Back to the flesh-and-blood guy who insisted he was younger and less-often-married than I discovered him to be. If he were in a Whiskey Mattimoe mystery, where he might very well end up, Abra the Afghan hound would teach him a lesson. Provided, of course, that nobody murdered him first....


Nina Wright

Now available: Whiskey and Tonic
the third Whiskey Mattimoe mystery

8 comments:

Felicia Donovan said...

Excellent post, Nina.

I think the distinction between a character that lies and a narrator that lies is an important one. Characters that lie can be quite interesting and justifiable from an author's standpoint if it makes them more human. They may lie for their own egotistical reasons or simply out of habit. Whatever the reason, it seems far more acceptable than a narrator who lies and misleads the reader. That just seems like a gimmick, though I'm sure everyone out there probably knows of a novel or two where this technique was used with great success.

And by the way, my Black Widows do not take kindly to men who mistreat women if you require any assistance...

Sue Ann Jaffarian said...

I agree with Felicia. Characters who lie can be interesting and add a lot of spark and spice. In fact if they always told the truth, how much fun or work would the sleuth have? But to a certain degree, the reader must trust the narrator. A narrator can tell the story from his/her personal prospective, which may or may not be the truth, but shouldn't willfully lie to the reader about that prospective.

As for your old friend ... I once had a disasterous date where at the end the guy said, "Just make sure I don't end up in one of your novels." My snappy reply: "You're not interesting enough."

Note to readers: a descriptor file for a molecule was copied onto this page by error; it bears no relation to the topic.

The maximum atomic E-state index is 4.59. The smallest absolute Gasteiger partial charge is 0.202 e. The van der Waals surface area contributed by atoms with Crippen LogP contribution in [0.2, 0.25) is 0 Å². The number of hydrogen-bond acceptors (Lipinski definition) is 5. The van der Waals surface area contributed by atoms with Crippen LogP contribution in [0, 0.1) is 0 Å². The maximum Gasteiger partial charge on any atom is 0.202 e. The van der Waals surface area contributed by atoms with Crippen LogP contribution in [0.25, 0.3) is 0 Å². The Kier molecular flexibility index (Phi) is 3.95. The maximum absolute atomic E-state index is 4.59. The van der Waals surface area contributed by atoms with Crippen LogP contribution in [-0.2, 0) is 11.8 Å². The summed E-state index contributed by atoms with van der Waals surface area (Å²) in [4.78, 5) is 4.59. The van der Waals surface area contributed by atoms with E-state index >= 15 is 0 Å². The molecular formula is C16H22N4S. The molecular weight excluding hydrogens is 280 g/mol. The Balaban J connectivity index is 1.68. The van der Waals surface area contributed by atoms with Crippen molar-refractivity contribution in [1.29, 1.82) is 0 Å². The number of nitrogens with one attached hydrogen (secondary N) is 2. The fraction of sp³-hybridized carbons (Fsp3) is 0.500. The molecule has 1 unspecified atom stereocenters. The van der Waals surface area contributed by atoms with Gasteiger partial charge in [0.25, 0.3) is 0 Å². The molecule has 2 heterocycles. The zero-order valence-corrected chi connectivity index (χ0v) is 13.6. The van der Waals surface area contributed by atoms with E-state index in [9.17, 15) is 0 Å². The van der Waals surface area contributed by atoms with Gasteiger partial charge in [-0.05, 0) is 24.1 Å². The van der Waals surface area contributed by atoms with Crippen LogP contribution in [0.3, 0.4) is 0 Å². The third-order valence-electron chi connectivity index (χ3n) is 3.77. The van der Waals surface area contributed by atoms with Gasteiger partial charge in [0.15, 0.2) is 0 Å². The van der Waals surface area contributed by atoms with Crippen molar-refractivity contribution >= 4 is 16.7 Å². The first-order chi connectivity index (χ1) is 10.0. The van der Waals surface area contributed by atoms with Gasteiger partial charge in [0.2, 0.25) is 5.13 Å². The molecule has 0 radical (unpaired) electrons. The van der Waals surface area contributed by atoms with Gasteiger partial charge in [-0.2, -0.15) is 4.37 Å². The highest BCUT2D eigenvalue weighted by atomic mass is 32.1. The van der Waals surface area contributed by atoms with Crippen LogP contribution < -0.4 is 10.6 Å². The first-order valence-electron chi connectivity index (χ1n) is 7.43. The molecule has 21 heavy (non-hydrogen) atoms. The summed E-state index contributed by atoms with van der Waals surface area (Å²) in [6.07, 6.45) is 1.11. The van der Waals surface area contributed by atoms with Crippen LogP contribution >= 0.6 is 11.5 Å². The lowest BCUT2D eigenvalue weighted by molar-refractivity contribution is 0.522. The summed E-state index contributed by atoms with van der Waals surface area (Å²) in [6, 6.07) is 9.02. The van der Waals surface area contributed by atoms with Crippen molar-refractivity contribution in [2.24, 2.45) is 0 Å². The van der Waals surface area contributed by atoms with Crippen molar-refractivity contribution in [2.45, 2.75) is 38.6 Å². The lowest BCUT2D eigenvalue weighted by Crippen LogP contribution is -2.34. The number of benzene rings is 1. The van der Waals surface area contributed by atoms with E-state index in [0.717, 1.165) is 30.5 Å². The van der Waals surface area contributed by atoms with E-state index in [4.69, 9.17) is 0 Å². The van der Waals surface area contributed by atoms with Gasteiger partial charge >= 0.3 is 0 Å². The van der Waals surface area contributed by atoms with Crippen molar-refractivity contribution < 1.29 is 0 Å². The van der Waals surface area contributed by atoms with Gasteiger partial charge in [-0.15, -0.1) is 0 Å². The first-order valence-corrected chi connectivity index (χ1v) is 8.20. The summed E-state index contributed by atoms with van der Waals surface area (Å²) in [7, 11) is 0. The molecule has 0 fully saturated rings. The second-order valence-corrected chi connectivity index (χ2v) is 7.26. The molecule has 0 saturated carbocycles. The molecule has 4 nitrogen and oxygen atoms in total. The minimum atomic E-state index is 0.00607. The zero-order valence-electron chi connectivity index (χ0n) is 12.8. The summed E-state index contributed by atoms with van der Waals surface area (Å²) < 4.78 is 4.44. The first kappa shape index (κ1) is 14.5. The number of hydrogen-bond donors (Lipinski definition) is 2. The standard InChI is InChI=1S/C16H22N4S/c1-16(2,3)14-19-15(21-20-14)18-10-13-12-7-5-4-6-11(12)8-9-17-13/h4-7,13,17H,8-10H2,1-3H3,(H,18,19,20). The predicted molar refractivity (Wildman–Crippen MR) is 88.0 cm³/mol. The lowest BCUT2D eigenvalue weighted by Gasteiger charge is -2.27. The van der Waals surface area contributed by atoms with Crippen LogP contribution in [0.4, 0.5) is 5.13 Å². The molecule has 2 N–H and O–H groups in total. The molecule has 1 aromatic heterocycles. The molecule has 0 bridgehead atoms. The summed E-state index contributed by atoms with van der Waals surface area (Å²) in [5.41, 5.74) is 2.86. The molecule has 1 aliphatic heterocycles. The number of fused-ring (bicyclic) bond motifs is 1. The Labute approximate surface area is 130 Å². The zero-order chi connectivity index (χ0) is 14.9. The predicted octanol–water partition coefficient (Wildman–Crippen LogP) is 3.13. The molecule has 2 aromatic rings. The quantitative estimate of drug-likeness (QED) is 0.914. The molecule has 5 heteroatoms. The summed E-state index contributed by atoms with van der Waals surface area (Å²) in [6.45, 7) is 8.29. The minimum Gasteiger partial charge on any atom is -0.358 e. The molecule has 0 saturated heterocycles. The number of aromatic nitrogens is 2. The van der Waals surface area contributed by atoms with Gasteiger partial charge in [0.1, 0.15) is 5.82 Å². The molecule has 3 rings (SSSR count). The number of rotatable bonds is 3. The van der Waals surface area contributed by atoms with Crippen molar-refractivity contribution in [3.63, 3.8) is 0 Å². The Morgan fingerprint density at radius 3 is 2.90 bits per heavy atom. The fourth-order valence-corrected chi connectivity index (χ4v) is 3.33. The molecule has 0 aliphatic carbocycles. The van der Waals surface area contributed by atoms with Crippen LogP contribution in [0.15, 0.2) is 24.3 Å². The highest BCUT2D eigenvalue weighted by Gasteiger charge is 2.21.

And people wonder why such a gem as myself is single? :)

Katie Dessin-Rather said...

I associate the convention of the unreliable narrator with literary fiction, but I suspect that it appears in genre fiction, too. Can't give you an example, however.

Can anyone? Intriguing post, Nina.

Bill Cameron said...

Pleading Guilty by Scott Turow features an unreliable narrator. I love all of Turow, but I love Pleading Guilty best of all. Great novel.

Dann Fotheringham said...

I'm with you, Bill, on PLEADING GUILTY, and Turow in general.

Katie, I agree that the unreliable narrator is a tricky fixture, usually but as Turow proves, not exclusively spotted in literary fiction. I immediately think of the unreliable narrators in WUTHERING HEIGHTS and Jane Austen's EMMA. But then I was an English major. Mea culpa.

Dann

Felicia Donovan said...

Sue Ann, you need the sweatshirt a dear friend of mine gave me for Christmas last year. It reads, "Careful or you'll end up in one of my novels." I'll have to see if it's available in something black and slinky.

I'm writing about Black Widows, for Lordy's sakes. You wonder why I'm still single?

Tess Dubert said...

I find this topic fascinating!

Thanks, Nina, for asking those questions. They're great stimuli for a starting writer like me.

Sophie in Carol Stream, IL said...

I'm Tess's sister, reading this blog over her shoulder. We're thinking about collaborating on a mystery series that features a pathological liar, so your post is timely for sure.

BTW, we both like the Whiskey Mattimoe books. A lot! Since Tess forgot to mention that, I'd better be the Big Sister and get the job done.